King Charles, in a recent visit to Kenya, planted a tree with young environmental activist Karen Kimani, emphasizing the urgent need for action to combat environmental crises ahead of Cop28.
The COP28, is the 28th Conference of the Parties to the United Nations Framework Convention on Climate Change. It's an international event that brings together world leaders and climate experts to discuss solutions to the climate crisis.
According to the Independent, the king has called for international cooperation and individual action to tackle environmental challenges.
While fulfilling the wish of a young activist to plant a tree, King Charles emphasized the importance of environmental protection, urging people to take action and work together to preserve the planet for future generations. He stressed that every individual has a role to play in protecting the planet.
During his visit to the United Nations Office in Nairobi to learn about the organization's environmental program, Charles discussed how he witnessed the impacts of climate change, including rising sea levels and wildfires.
It has been announced that the king will give the opening address of Cop28 later this year.
Subsequently, he toured Karura Forest and participated in planting an Elgon teak sapling alongside 10-year-old environmental activist Karen Kimani, who emphasized the importance of a pollution-free, clean environment.
The schoolgirl had written to Charles, asking if she could plant a tree with him but never expected to meet the British monarch.
During his address to the UN staff at their Nairobi offices, the king emphasized the importance of unity and collaboration as the world prepares for Cop28 in the coming month. He cited President William Ruto's words from the Africa Climate Summit- "We go far when we go together."
Charles has been speaking out about environmental threats to the planet since he was young and, when Prince of Wales, actively campaigned to raise awareness about the issue.
During the Africa Climate Summit, he shared with the guests that “Wildfires have left countless acres bereft of the healthy forests that sustain our planet and our livelihoods, and cyclones and floods continue to devastate both farms and cities.It is particularly heart-breaking to know that, in the Horn of Africa alone, tens of millions of people face severe hunger and drought. As I am sure the many experts in this room know only too well, left unchecked, global warming, biodiversity loss and climate change are challenges which threaten us all and can only be met by the whole of society working together in the spirit of action, partnership and commitment.”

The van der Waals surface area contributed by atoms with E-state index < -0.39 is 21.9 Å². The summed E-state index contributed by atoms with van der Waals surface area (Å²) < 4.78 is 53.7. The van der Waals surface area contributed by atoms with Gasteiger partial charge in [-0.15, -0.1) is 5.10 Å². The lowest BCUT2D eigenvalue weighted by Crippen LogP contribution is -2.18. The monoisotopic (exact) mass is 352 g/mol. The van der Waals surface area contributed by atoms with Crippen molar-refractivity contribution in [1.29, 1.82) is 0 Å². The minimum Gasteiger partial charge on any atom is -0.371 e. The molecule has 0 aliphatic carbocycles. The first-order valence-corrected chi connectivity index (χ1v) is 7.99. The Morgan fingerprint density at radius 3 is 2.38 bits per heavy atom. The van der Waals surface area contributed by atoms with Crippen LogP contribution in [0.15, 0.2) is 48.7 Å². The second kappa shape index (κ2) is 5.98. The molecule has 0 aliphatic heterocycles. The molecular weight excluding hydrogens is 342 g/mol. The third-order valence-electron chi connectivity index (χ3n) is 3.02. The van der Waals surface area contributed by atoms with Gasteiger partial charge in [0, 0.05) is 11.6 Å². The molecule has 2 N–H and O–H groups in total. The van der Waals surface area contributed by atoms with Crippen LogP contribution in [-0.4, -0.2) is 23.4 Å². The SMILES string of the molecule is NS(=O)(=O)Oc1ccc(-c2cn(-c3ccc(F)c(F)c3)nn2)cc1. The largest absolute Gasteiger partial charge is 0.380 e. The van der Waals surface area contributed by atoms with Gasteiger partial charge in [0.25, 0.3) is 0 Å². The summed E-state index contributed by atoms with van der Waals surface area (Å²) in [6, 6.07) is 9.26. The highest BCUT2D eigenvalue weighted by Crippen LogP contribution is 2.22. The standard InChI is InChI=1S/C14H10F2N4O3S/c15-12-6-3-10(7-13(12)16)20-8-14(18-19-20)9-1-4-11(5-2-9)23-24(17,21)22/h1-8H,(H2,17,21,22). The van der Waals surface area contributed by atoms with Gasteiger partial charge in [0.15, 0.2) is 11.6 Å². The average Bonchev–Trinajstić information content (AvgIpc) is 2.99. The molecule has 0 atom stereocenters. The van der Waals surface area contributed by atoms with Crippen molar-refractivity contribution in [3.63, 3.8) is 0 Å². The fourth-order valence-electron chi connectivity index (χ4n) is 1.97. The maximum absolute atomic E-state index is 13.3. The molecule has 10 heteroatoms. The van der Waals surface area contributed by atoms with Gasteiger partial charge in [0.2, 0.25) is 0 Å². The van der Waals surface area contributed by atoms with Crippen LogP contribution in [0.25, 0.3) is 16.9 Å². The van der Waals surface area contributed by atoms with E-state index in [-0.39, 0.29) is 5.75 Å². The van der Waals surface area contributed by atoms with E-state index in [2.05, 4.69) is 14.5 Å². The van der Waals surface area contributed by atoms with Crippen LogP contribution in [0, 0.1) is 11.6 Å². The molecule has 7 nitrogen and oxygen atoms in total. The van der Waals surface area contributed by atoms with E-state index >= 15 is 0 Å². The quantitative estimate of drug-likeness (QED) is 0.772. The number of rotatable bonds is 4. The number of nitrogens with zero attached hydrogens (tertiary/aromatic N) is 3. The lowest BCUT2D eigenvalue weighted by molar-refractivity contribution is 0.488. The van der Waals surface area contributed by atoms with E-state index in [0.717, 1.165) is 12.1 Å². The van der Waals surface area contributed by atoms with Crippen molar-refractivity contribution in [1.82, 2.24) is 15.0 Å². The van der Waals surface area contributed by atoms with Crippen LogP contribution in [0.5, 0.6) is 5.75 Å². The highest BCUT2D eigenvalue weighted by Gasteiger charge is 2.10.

After planting the sapling with the king, young activist Karen Kimani said: “I’m very excited and happy – this was my wish. I didn’t expect him to come.
“My mum got an email that said ‘The King is coming’ and I thought ‘Oh wow, what is this about?’. Then I heard he was coming to plant the tree.
“I decided to write a letter to the King because I wanted to let him know that children need their voices to be heard.”
Charles also collaborated with world-renowned Kenyan marathon runner Eliud Kipchoge to launch a 15km Run For Nature through the forest, taking the starting flag from the athlete and setting the youngsters on their way.
Karura Forest stands as one of Kenya's top attractions, drawing in 70,000 visitors each month to an area undergoing reforestation. The forest has also successfully reintroduced Colobus monkeys into its canopy.
Kipchoge, the current Olympic marathon champion, expressed his deep appreciation for commencing the race alongside the king.
He highlighted the significance of these young runners as they represent the future generation.
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